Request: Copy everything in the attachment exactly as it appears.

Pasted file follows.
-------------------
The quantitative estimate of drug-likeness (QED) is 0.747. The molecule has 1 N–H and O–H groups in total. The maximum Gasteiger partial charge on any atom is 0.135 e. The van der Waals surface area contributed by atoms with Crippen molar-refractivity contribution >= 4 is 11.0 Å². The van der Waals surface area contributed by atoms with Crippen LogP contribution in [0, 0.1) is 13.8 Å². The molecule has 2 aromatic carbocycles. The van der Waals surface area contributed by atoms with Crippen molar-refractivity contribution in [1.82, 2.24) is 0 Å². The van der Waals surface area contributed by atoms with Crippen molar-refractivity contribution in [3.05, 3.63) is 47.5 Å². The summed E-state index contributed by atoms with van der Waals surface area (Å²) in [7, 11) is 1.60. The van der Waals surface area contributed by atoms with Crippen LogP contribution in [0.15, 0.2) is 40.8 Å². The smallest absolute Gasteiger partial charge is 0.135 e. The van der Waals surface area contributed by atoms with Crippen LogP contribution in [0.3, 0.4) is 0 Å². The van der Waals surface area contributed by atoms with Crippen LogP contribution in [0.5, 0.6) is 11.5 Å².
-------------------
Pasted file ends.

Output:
The quantitative estimate of drug-likeness (QED) is 0.747. The molecule has 1 N–H and O–H groups in total. The maximum Gasteiger partial charge on any atom is 0.135 e. The van der Waals surface area contributed by atoms with Crippen molar-refractivity contribution >= 4 is 11.0 Å². The van der Waals surface area contributed by atoms with Crippen LogP contribution in [0, 0.1) is 13.8 Å². The molecule has 2 aromatic carbocycles. The van der Waals surface area contributed by atoms with Crippen molar-refractivity contribution in [1.82, 2.24) is 0 Å². The van der Waals surface area contributed by atoms with Crippen molar-refractivity contribution in [3.05, 3.63) is 47.5 Å². The summed E-state index contributed by atoms with van der Waals surface area (Å²) in [7, 11) is 1.60. The van der Waals surface area contributed by atoms with Crippen LogP contribution in [0.15, 0.2) is 40.8 Å². The smallest absolute Gasteiger partial charge is 0.135 e. The van der Waals surface area contributed by atoms with Crippen LogP contribution in [0.3, 0.4) is 0 Å². The van der Waals surface area contributed by atoms with Crippen LogP contribution in [0.5, 0.6) is 11.5 Å².